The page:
3.1. Opioid Prescribing Practice per Region

Aberdeen, Inverness, Edinburgh, and Glasgow favored dihydrocodeine 30 mg four times daily for pain (28-tablet packs). Dundee and Paisley favored co-codamol. Strong opioids favored across the nation were either additional oral morphine sulfate solution 10 mg/5 mL 2–4 hourly as required for pain, 100 mL bottle, or a small supply of immediate-release oxycodone 5 mg 2–4 hourly as required for pain (28 pack). No patients were discharged on new sustained-release opioids.

3.2. Distal Radius Fracture Cohort

Across the 298 patients, 255 (85.6%) patients received a new discharge opioid prescription, of which 240 (80.5%) patients received a weak opioid prescription, and 15 (5.0) received a strong opioid prescription (Table 3). Prescription rates did not vary significantly (p = 0.407). One patient from the Glasgow cohort had missing data.
Univariate analysis (Table 4) identified no single variable as a causative factor for opioid prescription, with only AO fracture type A approaching significance (p = 0.088).
The binary logistic regression model accounted for only 3% of the variability in post-operative opioid prescribing (Nagelkerke R square, p < 0.001) and included only fracture type as a statistically significant predictor. Using type C fractures as the reference, patients with a type A fracture were more likely to receive an opioid prescription (Exp[B] = 2.3, 95%CI = 1.0–5.2, p = 0.04).

3.3. Ankle Fracture Cohort

Across the 300 patients, 248 (82.7%) patients received a new discharge opioid prescription, of which 197 (65.7) were for a weak opioid, and 51 (17.0%) were for a strong opioid (Table 5). Rates and strength of prescription varied significantly, with Dundee and Edinburgh using significantly more strong opioids in addition to their weak opioids and Inverness and Paisley giving the least discharge opioid prescriptions overall.
Univariate analysis (Table 6) revealed younger age (p < 0.001), location (p = 0.018) and longer length of stay (p = 0.018) as predictors of receiving a discharge opioid prescription. Pre-injury neuropathic agent use approached significance (p = 0.060).
Using any opioid discharge prescription as the dependent variable, the binary logistic regression model accounted for 23% of the variability in post-operative opioid prescribing (Nagelkerke R square, p < 0.001) and correctly classified 82% of cases. It included patient age, patient location, and length of stay as statistically significant predictors. For every one-year increase in age, patients were 3% less likely to receive an opioid prescription (Exp[B] = 0.97, 95%CI = 0.94–0.98, p < 0.001). When compared with Edinburgh, patients in Inverness (Exp[B] = 0.17, 0.04–0.59, p = 0.01) were less likely to receive an opioid prescription. When compared with patients staying 1 day, same-day discharges (i.e., 0 days) were less likely to receive an opioid (Exp[B] = 0.14, 0.04–0.51, p = 0.003). Patients staying 2 or more days were also less likely to receive a discharge opioid prescription than those staying 1 day (Exp[B] = 0.25, 0.08–0.66, p = 0.009).
Using a strong opioid discharge prescription as the dependent variable, the model accounted for 26% of the variability in strong opioid prescribing (Nagelkerke R square, p < 0.001), and correctly classified 83% of cases. It included patient location, pre-injury use of neuropathic medications, and length of stay as significant predictors. When compared with Aberdeen, patients in Dundee (Exp[B] = 26.7, 5.1–467.3, p = 0.002) and Edinburgh (Exp[B] = 53.2, 9.3–565.0, p < 0.001) were more likely to receive a strong opioid. Pre-injury use of neuropathic analgesic agents increased the odds of a strong opioid script by a magnitude of 4.3 (Exp[B], 95% CI = 1.4–10.6, p = 0.007). When compared with patients staying 1 day, same-day discharges (i.e., 0 days) were less likely to receive an opioid (Exp[B] = 0.16, 0.03–0.63, p = 0.02). Including the use of regional blocks had no effect on the models.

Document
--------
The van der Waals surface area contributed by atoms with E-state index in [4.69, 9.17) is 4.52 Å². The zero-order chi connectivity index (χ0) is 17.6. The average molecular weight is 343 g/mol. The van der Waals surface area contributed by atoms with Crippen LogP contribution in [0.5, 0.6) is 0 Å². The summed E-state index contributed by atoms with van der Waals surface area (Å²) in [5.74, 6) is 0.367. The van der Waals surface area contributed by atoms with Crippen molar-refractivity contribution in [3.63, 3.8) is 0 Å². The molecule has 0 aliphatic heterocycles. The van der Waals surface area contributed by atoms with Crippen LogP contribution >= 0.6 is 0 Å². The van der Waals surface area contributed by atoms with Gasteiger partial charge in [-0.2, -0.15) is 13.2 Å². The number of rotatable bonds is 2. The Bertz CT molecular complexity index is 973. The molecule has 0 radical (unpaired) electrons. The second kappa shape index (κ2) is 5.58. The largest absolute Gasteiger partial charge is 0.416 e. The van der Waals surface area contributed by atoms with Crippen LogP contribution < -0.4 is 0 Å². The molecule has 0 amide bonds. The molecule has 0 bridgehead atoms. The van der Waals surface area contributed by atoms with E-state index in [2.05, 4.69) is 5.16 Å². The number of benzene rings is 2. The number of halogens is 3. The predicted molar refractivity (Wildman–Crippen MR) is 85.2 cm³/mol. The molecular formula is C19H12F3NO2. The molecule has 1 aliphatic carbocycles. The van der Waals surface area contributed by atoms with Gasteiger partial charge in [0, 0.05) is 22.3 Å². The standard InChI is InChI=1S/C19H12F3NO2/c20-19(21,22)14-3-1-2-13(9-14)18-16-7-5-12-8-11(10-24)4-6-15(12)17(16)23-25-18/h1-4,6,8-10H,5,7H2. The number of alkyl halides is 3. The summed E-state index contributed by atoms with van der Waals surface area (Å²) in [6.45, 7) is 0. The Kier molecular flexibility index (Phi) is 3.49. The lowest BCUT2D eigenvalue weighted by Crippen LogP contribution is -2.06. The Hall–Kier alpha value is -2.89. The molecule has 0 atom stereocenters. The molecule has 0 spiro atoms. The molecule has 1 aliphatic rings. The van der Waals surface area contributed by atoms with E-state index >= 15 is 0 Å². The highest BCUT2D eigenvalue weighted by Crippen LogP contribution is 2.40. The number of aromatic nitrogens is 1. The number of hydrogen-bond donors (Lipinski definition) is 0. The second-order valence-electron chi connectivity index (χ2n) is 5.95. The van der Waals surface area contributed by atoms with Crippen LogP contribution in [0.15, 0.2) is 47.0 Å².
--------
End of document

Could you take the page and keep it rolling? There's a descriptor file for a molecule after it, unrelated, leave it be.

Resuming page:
4. Discussion

This study shows significant variability in the patients, injuries, and perioperative practices when considering those that undergo distal radius fracture fixation across Scotland. Despite this, opioid analgesic prescription on discharge remains very consistent, with 85% of patients receiving new opioids. Of the patients in the distal radius cohort, 80% receive new weak opioids on discharge. Strong opioid prescription on discharge following a distal radius fracture was infrequent.
When considering the ankle fracture cohort, patient demographics and injury selection for surgical intervention are generally consistent across Scotland, but anesthetic and surgical practices do show some variation, along with length of stay post-operatively. Strength of opioids prescribed on discharge varied significantly, with Dundee and Edinburgh giving additional strong opioids as required on top of weak opioids and Inverness using significantly fewer opioids overall. These centers did not otherwise vary significantly in the patient and operative characteristics within their cohorts.
In the United States of America, the term ‘opioid crisis’ has been coined, with work being done to monitor and regulate opioid prescription. There is increasing concern that this crisis is spreading to Europe [1]. American research identified the three most important prescription factors influencing long-term opioid use as the use of modified-release opioids, repeat prescription following discharge, and the size of the initial prescription given [14,15]. Within the UK, as evidenced by our results, we favor weak opioids such as dihydrocodeine/co-codamol, and the rate of their use (and therefore risk of misuse) has increased significantly over the last decade [2,16]. Although our patients are supplied with a relatively small quantity of opioids following their operation by the hospital, the recent meta-analysis by Lawal et al. (2020) [11] involving over 1.9 million patients showed that 7% of patients continue to request opioid analgesia prescriptions more than 3 months after surgery, which if applied to our cohort alone is 41 patients—a noteworthy proportion, even if the generalizability of this remains debatable.